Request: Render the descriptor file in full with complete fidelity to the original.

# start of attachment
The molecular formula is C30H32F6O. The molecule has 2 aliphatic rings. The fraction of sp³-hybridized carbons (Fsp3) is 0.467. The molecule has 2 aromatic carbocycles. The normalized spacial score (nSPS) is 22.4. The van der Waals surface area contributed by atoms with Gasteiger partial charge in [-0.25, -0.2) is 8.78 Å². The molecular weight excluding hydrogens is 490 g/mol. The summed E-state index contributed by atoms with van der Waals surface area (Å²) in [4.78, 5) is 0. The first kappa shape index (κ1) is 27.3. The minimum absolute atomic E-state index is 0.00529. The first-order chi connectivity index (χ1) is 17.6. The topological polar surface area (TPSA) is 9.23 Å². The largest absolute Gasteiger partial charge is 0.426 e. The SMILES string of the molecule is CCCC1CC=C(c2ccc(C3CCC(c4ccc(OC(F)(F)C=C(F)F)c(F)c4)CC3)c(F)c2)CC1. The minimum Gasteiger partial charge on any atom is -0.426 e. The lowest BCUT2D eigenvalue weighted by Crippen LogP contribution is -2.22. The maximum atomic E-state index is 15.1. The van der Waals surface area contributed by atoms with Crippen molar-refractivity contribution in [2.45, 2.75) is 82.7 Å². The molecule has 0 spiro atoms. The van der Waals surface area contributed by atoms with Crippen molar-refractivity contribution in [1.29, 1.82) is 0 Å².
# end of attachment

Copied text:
The molecular formula is C30H32F6O. The molecule has 2 aliphatic rings. The fraction of sp³-hybridized carbons (Fsp3) is 0.467. The molecule has 2 aromatic carbocycles. The normalized spacial score (nSPS) is 22.4. The van der Waals surface area contributed by atoms with Gasteiger partial charge in [-0.25, -0.2) is 8.78 Å². The molecular weight excluding hydrogens is 490 g/mol. The summed E-state index contributed by atoms with van der Waals surface area (Å²) in [4.78, 5) is 0. The first kappa shape index (κ1) is 27.3. The minimum absolute atomic E-state index is 0.00529. The first-order chi connectivity index (χ1) is 17.6. The topological polar surface area (TPSA) is 9.23 Å². The largest absolute Gasteiger partial charge is 0.426 e. The SMILES string of the molecule is CCCC1CC=C(c2ccc(C3CCC(c4ccc(OC(F)(F)C=C(F)F)c(F)c4)CC3)c(F)c2)CC1. The minimum Gasteiger partial charge on any atom is -0.426 e. The lowest BCUT2D eigenvalue weighted by Crippen LogP contribution is -2.22. The maximum atomic E-state index is 15.1. The van der Waals surface area contributed by atoms with Crippen molar-refractivity contribution in [2.45, 2.75) is 82.7 Å². The molecule has 0 spiro atoms. The van der Waals surface area contributed by atoms with Crippen molar-refractivity contribution in [1.29, 1.82) is 0 Å².